Wednesday, 18 November 2009
The weak light from a tallow candle, guttering in the draught of a cracked window, spread a tiny puddle of amber across the wet lane as Christmas Parry marched past little Llettygariad, intent on his own warm fireside, this cold November afternoon.
A warm orange glow from the open hearth pooled across the slate slabs as Ann Jones cut slivers of bacon from a cooked pig's head, just a wee one, for her neighbour Ann's runt of the litter had finally been overlain a few weeks into its short life, the competition for a spare teat having weakened it. Waste not, want not, the odds and ends of a suckling pig was not to be sneezed at and it was making a tasty broth.
Outside, the wind was getting up again and the day's heavy rain was thundering past in the river, carving scallops into the rocky platforms beneath the surface, the dull clunk of a passing stone strangely loud above the tear of the water heading seawards. White horses tossed their heads and reared and bucked as they crossed the massive outcrops of subterranean rock, catching their manes in the trailing fingers of the beech twigs. Whirlpools formed in scoops of the riverbank, circling madly before being sucked into the maelstrom of water, punctuated by the winking of bobbing deadwood, dragged from its resting place by the rising flood. The weight of water plucking at the bank sent reverberations which Ann felt as she worked, but it was no worse than it ever had been in spate and only once in living memory had the flood sent her from her home and across the road to her neighbour's cottage, for fear they would be overcome in their beds.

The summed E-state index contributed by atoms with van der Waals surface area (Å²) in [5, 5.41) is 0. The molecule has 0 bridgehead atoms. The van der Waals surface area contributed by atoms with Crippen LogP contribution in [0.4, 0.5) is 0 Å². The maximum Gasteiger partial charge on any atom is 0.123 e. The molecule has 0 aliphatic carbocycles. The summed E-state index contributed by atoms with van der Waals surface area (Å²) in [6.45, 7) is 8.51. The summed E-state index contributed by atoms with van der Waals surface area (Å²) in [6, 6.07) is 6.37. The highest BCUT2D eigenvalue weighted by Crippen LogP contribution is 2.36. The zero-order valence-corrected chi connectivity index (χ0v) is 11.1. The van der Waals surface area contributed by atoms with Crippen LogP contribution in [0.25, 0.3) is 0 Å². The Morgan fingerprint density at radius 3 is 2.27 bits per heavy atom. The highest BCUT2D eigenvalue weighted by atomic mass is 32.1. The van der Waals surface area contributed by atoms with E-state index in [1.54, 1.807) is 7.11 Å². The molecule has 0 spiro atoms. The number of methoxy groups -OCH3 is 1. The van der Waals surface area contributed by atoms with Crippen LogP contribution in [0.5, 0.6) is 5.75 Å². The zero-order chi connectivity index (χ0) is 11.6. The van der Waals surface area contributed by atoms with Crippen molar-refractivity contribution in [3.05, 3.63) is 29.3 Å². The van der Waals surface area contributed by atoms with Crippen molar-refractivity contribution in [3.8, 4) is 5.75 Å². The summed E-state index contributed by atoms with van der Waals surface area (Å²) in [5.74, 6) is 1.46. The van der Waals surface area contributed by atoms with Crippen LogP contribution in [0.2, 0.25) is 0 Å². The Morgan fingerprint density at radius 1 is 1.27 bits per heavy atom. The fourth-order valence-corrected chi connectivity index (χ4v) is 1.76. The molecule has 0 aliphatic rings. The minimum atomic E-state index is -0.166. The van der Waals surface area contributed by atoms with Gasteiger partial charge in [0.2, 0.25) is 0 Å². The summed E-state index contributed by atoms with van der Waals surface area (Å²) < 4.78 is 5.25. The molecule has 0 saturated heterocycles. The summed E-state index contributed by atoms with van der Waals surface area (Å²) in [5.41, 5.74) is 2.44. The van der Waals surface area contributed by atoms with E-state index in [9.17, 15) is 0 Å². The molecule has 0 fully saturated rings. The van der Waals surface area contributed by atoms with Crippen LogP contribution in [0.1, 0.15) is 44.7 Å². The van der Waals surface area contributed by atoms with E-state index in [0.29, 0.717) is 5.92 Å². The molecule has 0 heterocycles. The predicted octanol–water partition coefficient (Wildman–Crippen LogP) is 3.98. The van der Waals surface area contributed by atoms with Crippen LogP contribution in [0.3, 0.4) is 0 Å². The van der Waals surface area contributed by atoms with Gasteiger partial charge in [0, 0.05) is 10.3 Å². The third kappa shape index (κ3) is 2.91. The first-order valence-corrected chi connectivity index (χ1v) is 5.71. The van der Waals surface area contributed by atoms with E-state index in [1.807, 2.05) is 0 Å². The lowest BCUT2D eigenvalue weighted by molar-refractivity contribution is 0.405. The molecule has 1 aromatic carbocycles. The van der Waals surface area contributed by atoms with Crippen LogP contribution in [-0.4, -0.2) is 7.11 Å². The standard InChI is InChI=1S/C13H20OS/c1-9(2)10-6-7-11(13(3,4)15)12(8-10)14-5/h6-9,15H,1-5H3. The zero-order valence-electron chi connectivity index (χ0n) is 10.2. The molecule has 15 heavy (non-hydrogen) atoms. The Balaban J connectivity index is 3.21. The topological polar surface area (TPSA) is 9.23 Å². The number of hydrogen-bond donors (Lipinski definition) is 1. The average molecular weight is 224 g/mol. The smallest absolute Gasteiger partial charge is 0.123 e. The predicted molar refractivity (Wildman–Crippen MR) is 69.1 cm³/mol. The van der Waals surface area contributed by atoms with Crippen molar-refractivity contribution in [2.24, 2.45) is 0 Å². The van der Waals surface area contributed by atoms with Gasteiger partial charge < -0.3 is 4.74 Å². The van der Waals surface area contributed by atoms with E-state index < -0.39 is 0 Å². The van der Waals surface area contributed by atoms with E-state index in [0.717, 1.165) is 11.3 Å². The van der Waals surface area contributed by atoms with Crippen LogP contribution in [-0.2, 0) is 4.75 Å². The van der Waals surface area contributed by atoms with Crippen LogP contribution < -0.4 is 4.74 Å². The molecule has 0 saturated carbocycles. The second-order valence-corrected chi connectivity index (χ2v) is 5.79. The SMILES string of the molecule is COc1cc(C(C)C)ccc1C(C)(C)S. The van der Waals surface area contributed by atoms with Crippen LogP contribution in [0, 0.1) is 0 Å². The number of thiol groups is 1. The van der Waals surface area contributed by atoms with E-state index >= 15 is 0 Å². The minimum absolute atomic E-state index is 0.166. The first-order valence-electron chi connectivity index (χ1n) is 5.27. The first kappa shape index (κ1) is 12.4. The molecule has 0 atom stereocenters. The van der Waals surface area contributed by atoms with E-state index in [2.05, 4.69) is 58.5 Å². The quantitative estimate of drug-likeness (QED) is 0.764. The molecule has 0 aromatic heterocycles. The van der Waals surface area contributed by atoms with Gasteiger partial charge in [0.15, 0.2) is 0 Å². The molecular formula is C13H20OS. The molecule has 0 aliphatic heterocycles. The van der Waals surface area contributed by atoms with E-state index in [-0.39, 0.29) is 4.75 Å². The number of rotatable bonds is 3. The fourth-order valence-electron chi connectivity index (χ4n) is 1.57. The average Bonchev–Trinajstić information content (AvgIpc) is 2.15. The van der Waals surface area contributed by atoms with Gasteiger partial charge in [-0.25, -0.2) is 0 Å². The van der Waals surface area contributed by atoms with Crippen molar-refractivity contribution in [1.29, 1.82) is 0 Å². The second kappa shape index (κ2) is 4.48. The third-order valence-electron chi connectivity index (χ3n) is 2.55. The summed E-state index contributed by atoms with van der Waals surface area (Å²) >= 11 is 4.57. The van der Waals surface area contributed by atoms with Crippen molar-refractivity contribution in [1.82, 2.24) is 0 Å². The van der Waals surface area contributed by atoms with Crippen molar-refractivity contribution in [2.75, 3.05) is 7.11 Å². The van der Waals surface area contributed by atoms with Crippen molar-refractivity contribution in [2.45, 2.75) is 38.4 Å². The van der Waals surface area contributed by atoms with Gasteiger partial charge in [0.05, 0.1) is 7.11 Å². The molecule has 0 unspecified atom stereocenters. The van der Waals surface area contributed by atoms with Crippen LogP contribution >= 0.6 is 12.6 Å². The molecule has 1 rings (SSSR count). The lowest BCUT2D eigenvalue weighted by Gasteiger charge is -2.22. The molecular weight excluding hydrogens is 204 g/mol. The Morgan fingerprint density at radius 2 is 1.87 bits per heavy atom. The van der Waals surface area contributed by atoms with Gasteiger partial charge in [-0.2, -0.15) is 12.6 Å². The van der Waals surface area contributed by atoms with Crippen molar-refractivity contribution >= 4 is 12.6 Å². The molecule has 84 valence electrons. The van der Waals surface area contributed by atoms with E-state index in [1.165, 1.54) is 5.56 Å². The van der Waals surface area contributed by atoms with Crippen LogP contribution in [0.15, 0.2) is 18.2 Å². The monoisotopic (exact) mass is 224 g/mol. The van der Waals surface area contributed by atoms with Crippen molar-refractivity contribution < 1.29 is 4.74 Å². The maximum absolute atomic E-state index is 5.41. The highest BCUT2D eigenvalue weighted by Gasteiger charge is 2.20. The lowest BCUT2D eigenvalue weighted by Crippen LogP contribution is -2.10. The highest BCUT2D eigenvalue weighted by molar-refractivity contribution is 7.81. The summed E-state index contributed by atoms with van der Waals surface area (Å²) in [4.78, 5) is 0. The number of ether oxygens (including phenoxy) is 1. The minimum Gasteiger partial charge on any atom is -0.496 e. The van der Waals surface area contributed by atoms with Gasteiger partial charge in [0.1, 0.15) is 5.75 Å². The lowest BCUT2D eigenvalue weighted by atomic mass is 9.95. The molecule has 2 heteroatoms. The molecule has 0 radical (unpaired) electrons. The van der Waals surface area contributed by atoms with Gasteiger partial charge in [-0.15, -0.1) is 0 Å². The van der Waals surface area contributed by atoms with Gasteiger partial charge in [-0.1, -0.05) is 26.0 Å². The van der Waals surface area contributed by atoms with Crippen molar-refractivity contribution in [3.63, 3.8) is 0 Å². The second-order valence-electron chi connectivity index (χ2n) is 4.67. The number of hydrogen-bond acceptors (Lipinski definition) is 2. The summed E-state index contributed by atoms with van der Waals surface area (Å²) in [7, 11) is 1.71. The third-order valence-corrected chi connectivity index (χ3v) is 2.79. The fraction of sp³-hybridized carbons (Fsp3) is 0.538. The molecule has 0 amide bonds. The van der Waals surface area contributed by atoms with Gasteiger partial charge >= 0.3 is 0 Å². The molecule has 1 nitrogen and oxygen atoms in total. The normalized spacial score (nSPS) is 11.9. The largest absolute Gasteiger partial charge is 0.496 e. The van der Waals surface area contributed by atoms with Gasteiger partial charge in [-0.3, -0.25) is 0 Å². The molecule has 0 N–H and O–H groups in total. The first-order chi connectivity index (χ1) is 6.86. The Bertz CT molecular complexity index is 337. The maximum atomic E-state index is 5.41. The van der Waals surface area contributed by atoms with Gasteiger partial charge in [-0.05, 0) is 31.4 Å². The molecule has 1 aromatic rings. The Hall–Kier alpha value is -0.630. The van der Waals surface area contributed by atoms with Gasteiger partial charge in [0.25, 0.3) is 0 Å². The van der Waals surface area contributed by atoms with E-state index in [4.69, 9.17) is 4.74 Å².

A tendril of ivy beat time on the darkening glass; a mouldered piece of sacking stuffed in a rotted windowframe flapped like a dying moth; there was a sudden flare of light in the hearth as a stick collapsed beneath the cooking pot. A footstep along the lane drew Ann's attention to the window: I caught her eye for a second, sensed her weariness and then the veil of time drew, shroud-like, between us and Llettygariad became the ruin I know from many a journey past: the tumble of the rubble walls sinking into the tangle of nettle and bramble and the glossy leaves of laurel flapping in the wind, roots in the room where once a hand rocked a cradle and prepared a simple meal.
Will both take you to posts with other mention of Llettygariad in, on my original Codlins and Cream blog.